The RTC established a policy to fund transportation construction and expansion with toll revenue and they established a policy to set the toll rates higher than required to retire the debt and maintain the roads. They decided to set the toll rates high enough to generate billions of dollars of upfront toll revenue to fund other transportation projects.

The citizens of this region were never given opportunity to vote on this policy. Yet we will be required to retire the debt on these proposed state (and federal) highway projects. The contracts are for 50 years. Talk about taxation without representation. Many future citizens who have not been born yet will pay the largest share of these escalating upward toll fees.

They ignored the will of the people expressed in their limited survey. They ignored the hundreds of citizens who testified at TxDOT TTC hearings against private public partneships and exercise of eminent domain for private development and profit.

If you were unable to attend these three public meetings (or unaware that they were occurring) please use the link to their e-mail form and submit written comment to the RTC.

Leaders of the RTC (Judge Glen Whitley for one) are urging member governments to write the governor urging him to veto the eminent domain bill passed by the Legislature to correct excesses which were enacted in the previous two sessions of the Legislature. If you think 675 miles of toll roads is good for this region, please use that form and thank them. If there is something which concerns you about the plan, please use the form and tell them.

The deadline is July 6th.

Wednesday, June 06, 2007

Perry stared down legislative blitz

Ben Ware - Austin American-Statesman -Monday, June 04, 2007

You may have heard that the Legislature this session approved a moratorium on toll roads.

If so, you heard wrong. No legislators that I ran into this session wanted to snuff out tollways.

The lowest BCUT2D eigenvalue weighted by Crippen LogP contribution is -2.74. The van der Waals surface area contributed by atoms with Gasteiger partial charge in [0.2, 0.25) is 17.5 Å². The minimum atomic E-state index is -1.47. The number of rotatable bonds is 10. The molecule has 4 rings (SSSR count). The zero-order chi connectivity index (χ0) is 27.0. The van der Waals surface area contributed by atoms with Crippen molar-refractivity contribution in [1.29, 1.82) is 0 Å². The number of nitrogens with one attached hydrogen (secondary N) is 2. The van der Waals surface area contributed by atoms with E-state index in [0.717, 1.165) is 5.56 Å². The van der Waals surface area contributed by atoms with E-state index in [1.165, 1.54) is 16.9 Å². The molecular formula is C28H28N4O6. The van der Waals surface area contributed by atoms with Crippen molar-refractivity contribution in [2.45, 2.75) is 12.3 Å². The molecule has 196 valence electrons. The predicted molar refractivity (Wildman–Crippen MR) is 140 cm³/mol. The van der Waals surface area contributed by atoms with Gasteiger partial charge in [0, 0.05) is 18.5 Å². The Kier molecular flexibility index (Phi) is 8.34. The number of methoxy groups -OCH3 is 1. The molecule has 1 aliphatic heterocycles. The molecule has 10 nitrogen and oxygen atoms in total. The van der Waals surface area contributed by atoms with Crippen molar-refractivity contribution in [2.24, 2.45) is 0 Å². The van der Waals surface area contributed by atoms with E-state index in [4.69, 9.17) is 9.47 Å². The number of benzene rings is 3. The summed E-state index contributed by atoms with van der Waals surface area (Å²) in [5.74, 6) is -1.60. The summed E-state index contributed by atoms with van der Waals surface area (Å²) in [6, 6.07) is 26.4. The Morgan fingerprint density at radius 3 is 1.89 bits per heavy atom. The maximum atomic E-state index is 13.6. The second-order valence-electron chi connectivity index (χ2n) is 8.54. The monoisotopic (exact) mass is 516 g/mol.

Or you might have heard or read that lawmakers passed a moratorium on long-term toll road leases with private companies. This is true, but only in the most qualified sense.

This prohibition — contained in Senate Bill 792, which Gov. Rick Perry hasn't yet signed but almost certainly will when he makes it back from Turkey — is perforated with exceptions.

Under SB 792, private toll road contracts similar to the one already reached with Cintra-Zachry for Texas 130 could be done on seven projects in Dallas-Fort Worth, a proposed Interstate 69 from near Victoria to Brownsville, anything in Cameron County and all but one project in El Paso County, and on Loop 1604 in San Antonio.

And, oh yes, after Perry threatened to veto an earlier version of SB 792, the Legislature removed language that would have made it impossible to do private toll road contracts on the Trans-Texas Corridor tollway twin for Interstate 35.

Even taking the two counties and the corridor out of the discussion — lawmakers made it clear that no contracts should be signed on the corridor for the next two years, even if they didn't outright ban them — we're talking about $20 billion in contracts on those other nine roads. That's 10 zeros short of a freeze.